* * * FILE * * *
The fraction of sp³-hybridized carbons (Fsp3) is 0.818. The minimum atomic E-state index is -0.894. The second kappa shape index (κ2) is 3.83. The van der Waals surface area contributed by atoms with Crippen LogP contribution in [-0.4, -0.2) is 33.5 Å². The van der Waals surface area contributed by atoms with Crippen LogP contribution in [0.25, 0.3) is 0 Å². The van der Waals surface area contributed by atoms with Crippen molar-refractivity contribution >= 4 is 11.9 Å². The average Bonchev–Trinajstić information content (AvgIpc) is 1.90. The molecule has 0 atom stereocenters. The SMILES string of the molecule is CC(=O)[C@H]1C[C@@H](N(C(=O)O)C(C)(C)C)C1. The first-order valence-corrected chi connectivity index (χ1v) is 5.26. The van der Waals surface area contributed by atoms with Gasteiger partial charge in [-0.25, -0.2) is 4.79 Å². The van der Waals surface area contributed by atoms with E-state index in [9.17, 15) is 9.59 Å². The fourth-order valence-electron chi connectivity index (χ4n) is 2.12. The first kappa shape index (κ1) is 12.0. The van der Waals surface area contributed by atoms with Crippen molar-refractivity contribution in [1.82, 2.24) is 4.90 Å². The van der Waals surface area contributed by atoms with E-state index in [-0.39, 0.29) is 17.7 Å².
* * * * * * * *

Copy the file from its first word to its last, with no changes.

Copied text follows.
The fraction of sp³-hybridized carbons (Fsp3) is 0.818. The minimum atomic E-state index is -0.894. The second kappa shape index (κ2) is 3.83. The van der Waals surface area contributed by atoms with Crippen LogP contribution in [-0.4, -0.2) is 33.5 Å². The van der Waals surface area contributed by atoms with Crippen LogP contribution in [0.25, 0.3) is 0 Å². The van der Waals surface area contributed by atoms with Crippen molar-refractivity contribution >= 4 is 11.9 Å². The average Bonchev–Trinajstić information content (AvgIpc) is 1.90. The molecule has 0 atom stereocenters. The SMILES string of the molecule is CC(=O)[C@H]1C[C@@H](N(C(=O)O)C(C)(C)C)C1. The first-order valence-corrected chi connectivity index (χ1v) is 5.26. The van der Waals surface area contributed by atoms with Gasteiger partial charge in [-0.25, -0.2) is 4.79 Å². The van der Waals surface area contributed by atoms with E-state index in [9.17, 15) is 9.59 Å². The fourth-order valence-electron chi connectivity index (χ4n) is 2.12. The first kappa shape index (κ1) is 12.0. The van der Waals surface area contributed by atoms with Crippen molar-refractivity contribution in [1.82, 2.24) is 4.90 Å². The van der Waals surface area contributed by atoms with E-state index in [-0.39, 0.29) is 17.7 Å².